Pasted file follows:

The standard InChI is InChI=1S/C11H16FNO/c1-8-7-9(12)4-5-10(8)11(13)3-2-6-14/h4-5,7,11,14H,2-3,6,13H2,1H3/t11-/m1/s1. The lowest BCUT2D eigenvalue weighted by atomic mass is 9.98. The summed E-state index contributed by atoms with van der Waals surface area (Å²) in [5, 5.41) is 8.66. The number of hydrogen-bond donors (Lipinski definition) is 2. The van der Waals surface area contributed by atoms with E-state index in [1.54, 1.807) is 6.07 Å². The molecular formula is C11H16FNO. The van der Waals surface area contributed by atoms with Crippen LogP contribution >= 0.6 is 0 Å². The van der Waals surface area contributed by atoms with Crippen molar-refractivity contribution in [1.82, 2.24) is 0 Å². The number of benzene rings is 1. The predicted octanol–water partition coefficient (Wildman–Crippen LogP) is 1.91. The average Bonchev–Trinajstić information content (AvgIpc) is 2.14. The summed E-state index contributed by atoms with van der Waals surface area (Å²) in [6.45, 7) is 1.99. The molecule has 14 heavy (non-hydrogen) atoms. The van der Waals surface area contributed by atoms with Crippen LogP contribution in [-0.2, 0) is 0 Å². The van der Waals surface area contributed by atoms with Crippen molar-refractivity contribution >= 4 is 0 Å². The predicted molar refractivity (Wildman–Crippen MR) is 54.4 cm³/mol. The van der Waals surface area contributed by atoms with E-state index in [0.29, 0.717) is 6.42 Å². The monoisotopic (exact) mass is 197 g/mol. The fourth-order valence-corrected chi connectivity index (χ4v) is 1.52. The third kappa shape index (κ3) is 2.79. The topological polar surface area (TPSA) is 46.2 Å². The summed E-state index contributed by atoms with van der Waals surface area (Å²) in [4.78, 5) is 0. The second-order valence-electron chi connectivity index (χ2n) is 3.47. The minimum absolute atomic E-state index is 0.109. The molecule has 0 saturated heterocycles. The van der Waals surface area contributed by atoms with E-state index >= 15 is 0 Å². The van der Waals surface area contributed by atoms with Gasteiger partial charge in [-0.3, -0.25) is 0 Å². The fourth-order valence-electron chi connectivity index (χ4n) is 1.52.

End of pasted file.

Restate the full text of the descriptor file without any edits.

The standard InChI is InChI=1S/C11H16FNO/c1-8-7-9(12)4-5-10(8)11(13)3-2-6-14/h4-5,7,11,14H,2-3,6,13H2,1H3/t11-/m1/s1. The lowest BCUT2D eigenvalue weighted by atomic mass is 9.98. The summed E-state index contributed by atoms with van der Waals surface area (Å²) in [5, 5.41) is 8.66. The number of hydrogen-bond donors (Lipinski definition) is 2. The van der Waals surface area contributed by atoms with E-state index in [1.54, 1.807) is 6.07 Å². The molecular formula is C11H16FNO. The van der Waals surface area contributed by atoms with Crippen LogP contribution >= 0.6 is 0 Å². The van der Waals surface area contributed by atoms with Crippen molar-refractivity contribution in [1.82, 2.24) is 0 Å². The number of benzene rings is 1. The predicted octanol–water partition coefficient (Wildman–Crippen LogP) is 1.91. The average Bonchev–Trinajstić information content (AvgIpc) is 2.14. The summed E-state index contributed by atoms with van der Waals surface area (Å²) in [6.45, 7) is 1.99. The molecule has 14 heavy (non-hydrogen) atoms. The van der Waals surface area contributed by atoms with Crippen LogP contribution in [-0.2, 0) is 0 Å². The van der Waals surface area contributed by atoms with Crippen molar-refractivity contribution >= 4 is 0 Å². The predicted molar refractivity (Wildman–Crippen MR) is 54.4 cm³/mol. The van der Waals surface area contributed by atoms with E-state index in [0.29, 0.717) is 6.42 Å². The monoisotopic (exact) mass is 197 g/mol. The fourth-order valence-corrected chi connectivity index (χ4v) is 1.52. The third kappa shape index (κ3) is 2.79. The topological polar surface area (TPSA) is 46.2 Å². The summed E-state index contributed by atoms with van der Waals surface area (Å²) in [4.78, 5) is 0. The second-order valence-electron chi connectivity index (χ2n) is 3.47. The minimum absolute atomic E-state index is 0.109. The molecule has 0 saturated heterocycles. The van der Waals surface area contributed by atoms with E-state index >= 15 is 0 Å². The van der Waals surface area contributed by atoms with Gasteiger partial charge in [-0.3, -0.25) is 0 Å². The fourth-order valence-electron chi connectivity index (χ4n) is 1.52.